Therian Guide: Forums

Full Version: What does ‘ doing research ‘ mean to you ?
You're currently viewing a stripped down version of our content. View the full version with proper formatting.
Pages: 1 2
On a topic coffeebear had mentioned in the shout box I would like to create a little thread for it.

( staff feel free to move this thread, I am not quite sure where to put this )

What does “ doing research “ mean ?

To me it means reflecting upon past events, noting down behaviour and things you have or would have with your kintypes and further learning about them ( books, documentaries, pictures, even news articles )
I don't do research.

My draconity manifested when I was a child by factors that I cannot remember, and it stuck with me since then as well as into adult life, my current day to day.

I have *tried* to research and compare my experiences to more rational animals, but it does not compare to how I experience my draconity, thus, lying to myself in such a way is pointless.

I do experience some fluidity between lizard and dragon though, and there are certain situasions where one will be more dominant than the other.

All in all my experiences are based on feelings, desires, species dysphoria, and animality.
"Doing research" just means putting my experiences in a logical row. Kinda like what I'm doing with my journal, now. I wanted to figure out what therianthropy meant to me, how it started, looking to my journey, seeing how my therianthropy affected me. My research is looking for the entirety of the story, both of my therianthropy and behind my therianthropy. It's mostly a great deal of using what I've learned and comparing that with my experiences. It involves a lot of introspection.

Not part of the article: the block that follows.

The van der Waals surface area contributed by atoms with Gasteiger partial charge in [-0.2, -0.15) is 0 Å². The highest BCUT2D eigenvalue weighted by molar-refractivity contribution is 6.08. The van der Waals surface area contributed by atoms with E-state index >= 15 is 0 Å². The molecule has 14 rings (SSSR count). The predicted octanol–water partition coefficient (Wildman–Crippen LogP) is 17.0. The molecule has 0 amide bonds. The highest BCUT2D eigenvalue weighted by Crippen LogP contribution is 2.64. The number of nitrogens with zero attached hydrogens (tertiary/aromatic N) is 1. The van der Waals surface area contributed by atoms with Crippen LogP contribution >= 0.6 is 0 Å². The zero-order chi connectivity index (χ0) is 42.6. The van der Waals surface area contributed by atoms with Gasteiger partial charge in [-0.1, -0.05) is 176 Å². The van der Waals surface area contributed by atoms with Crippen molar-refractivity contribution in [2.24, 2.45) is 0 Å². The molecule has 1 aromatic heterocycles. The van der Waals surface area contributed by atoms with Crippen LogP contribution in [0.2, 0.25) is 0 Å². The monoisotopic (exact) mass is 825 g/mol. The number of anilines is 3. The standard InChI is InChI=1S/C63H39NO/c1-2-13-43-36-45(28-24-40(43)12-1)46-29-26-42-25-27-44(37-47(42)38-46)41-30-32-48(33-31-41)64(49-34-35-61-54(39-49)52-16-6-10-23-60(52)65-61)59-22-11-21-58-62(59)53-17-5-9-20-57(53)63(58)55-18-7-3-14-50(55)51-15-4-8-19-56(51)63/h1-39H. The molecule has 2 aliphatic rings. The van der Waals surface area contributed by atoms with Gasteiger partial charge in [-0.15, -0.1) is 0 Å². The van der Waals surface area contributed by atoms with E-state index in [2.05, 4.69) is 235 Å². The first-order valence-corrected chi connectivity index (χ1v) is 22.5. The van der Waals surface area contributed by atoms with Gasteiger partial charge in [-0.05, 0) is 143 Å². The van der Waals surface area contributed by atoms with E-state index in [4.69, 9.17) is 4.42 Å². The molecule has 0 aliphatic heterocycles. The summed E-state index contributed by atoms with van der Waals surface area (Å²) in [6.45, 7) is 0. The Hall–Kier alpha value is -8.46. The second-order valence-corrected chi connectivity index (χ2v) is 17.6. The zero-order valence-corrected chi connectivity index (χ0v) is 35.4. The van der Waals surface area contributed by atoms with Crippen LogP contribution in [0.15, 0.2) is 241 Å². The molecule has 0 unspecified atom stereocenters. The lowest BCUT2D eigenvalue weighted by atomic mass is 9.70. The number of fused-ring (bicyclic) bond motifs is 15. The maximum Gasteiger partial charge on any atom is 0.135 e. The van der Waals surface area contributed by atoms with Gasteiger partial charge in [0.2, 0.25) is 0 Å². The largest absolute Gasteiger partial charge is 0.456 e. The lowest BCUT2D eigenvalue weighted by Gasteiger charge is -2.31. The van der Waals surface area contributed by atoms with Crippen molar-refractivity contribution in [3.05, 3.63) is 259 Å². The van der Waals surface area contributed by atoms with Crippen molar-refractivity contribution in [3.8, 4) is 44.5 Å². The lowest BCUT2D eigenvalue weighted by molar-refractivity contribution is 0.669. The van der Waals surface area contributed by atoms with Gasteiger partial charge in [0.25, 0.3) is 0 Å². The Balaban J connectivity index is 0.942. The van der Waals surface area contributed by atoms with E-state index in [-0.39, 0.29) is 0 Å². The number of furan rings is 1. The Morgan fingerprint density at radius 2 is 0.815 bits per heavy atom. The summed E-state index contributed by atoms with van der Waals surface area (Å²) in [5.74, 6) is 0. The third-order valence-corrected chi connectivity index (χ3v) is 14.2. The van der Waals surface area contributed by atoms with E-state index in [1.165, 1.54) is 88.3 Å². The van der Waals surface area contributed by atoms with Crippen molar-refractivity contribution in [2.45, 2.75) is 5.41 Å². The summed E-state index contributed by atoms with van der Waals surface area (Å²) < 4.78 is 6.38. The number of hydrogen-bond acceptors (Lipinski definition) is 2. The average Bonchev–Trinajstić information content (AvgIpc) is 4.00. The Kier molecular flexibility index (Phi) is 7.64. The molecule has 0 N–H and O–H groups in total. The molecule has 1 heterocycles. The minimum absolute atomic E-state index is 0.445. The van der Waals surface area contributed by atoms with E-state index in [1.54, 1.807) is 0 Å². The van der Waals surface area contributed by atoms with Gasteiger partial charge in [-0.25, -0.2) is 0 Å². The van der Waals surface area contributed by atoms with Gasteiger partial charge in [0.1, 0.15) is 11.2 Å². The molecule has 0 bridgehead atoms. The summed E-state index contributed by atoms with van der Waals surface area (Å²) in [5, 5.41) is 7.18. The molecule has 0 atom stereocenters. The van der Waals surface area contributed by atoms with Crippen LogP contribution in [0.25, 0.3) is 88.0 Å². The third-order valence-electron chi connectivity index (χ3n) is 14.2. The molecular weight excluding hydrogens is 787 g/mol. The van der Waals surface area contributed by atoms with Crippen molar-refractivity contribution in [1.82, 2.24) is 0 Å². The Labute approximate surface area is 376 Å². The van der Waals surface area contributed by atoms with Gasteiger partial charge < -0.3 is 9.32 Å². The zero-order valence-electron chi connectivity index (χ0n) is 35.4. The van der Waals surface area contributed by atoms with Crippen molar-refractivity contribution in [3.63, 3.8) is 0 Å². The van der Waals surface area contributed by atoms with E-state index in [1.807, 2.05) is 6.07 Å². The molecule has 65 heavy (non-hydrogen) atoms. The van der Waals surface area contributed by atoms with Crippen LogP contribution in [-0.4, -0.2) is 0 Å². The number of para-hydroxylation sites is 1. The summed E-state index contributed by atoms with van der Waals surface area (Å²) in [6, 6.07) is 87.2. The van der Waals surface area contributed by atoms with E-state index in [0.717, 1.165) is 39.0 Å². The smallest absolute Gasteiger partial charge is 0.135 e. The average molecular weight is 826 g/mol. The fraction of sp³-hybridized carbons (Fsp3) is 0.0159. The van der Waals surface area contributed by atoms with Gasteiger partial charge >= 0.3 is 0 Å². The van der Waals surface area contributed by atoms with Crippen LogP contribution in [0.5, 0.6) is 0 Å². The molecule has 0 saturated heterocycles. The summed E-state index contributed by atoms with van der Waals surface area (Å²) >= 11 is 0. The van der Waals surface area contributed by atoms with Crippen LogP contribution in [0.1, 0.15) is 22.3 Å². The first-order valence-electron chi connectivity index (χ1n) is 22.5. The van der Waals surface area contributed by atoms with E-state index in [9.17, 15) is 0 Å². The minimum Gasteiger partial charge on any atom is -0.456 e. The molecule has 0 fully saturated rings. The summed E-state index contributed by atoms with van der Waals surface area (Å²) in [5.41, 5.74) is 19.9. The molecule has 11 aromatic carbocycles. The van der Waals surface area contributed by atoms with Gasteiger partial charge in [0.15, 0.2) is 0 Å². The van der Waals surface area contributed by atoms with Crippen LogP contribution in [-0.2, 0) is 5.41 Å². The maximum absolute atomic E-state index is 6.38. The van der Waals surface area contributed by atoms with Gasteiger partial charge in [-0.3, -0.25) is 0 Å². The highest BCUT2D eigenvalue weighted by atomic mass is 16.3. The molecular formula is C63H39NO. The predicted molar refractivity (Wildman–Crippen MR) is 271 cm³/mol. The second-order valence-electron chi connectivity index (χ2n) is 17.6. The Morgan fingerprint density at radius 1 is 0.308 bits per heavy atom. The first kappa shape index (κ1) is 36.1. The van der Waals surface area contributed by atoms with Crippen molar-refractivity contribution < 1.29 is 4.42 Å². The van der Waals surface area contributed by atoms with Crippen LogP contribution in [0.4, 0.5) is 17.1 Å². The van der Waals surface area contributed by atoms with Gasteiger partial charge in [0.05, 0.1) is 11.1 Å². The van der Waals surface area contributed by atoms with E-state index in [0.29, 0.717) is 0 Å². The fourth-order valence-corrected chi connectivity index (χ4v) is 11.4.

This came up during a conversation on how to discover kintypes in the shoutbox, I believe. For that, it was relatively simple. My theriotype was less of a part in my therianthropic journey. I have done purring, and I have done some roaring. I've "seen" myself with saberteeth. Those were cues of a variety of cats. I've tried using it for research, but that was futile. In the end, it always ended as a research of what animal I resonate most with, inside.
I see it as studying animal behavior, features, and even mythology. Every once in a while I look something up about wolves but I didn't have to do a ton of research to confirm that I was one. For at least 5 years now I've had lupine characteristics. When I first joined the therian community the idea that one had to research and question their theriotypes was pushed onto me so heavily that I dropped the wolf identity for a different animal, which at the time I was absolutely sure beyond a doubt was correct. I used to think I was an albatross and a fox, and I was always having an internal battle with myself of whether or not my experiences were valid. Turns out, they weren't. I made the identity up. When I started thinking of myself as lupine again, the internal battle was gone. It was just silence in my head, because I knew that it was correct. It just felt right.

My point is, I didn't really need to do much research to know that I was a wolf. In fact, it just threw me off even more. I think that it was partially my fault though, as I trusted the outside facts more than my internal gut instinct.
I never bothered with research. I just had my experiences and feelings that have persisted as long as I can remember. They were fairly obvious. Later, I learned all I could about bears but before I knew my inner feelings I didn't do any special research.
I didn't do research with the intent of checking my theriotype fits because there's too much of a risk of confirmation bias. What research I have done has been out of curiosity and a passion for primatology. That research did make the feelings stronger because very little of what I read surprises me and a lot of it makes sense to me personally. Therianthropic feelings are there with or without intensive research. I also have to factor in my personality as a human and the fact that bonobo personalities vary greatly and you could use the same test on one that us therians use on ourselves and find anomalies.